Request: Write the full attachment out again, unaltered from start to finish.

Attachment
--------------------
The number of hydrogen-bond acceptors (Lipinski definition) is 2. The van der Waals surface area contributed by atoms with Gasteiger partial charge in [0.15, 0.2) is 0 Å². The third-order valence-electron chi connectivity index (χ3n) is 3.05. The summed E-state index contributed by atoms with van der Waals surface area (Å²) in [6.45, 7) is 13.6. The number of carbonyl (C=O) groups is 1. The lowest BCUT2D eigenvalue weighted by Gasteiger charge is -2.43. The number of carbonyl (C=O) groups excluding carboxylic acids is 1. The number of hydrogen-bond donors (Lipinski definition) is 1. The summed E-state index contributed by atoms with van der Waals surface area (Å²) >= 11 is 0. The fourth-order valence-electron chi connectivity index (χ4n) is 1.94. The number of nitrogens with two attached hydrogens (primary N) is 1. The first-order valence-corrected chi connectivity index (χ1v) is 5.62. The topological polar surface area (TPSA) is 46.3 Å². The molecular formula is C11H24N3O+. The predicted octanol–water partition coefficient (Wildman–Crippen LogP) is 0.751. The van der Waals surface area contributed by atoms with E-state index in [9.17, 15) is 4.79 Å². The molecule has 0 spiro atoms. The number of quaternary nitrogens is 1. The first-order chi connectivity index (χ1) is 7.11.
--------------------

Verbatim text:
The number of hydrogen-bond acceptors (Lipinski definition) is 2. The van der Waals surface area contributed by atoms with Gasteiger partial charge in [0.15, 0.2) is 0 Å². The third-order valence-electron chi connectivity index (χ3n) is 3.05. The summed E-state index contributed by atoms with van der Waals surface area (Å²) in [6.45, 7) is 13.6. The number of carbonyl (C=O) groups is 1. The lowest BCUT2D eigenvalue weighted by Gasteiger charge is -2.43. The number of carbonyl (C=O) groups excluding carboxylic acids is 1. The number of hydrogen-bond donors (Lipinski definition) is 1. The summed E-state index contributed by atoms with van der Waals surface area (Å²) >= 11 is 0. The fourth-order valence-electron chi connectivity index (χ4n) is 1.94. The number of nitrogens with two attached hydrogens (primary N) is 1. The first-order valence-corrected chi connectivity index (χ1v) is 5.62. The topological polar surface area (TPSA) is 46.3 Å². The molecular formula is C11H24N3O+. The predicted octanol–water partition coefficient (Wildman–Crippen LogP) is 0.751. The van der Waals surface area contributed by atoms with E-state index in [9.17, 15) is 4.79 Å². The molecule has 0 spiro atoms. The number of quaternary nitrogens is 1. The first-order chi connectivity index (χ1) is 7.11.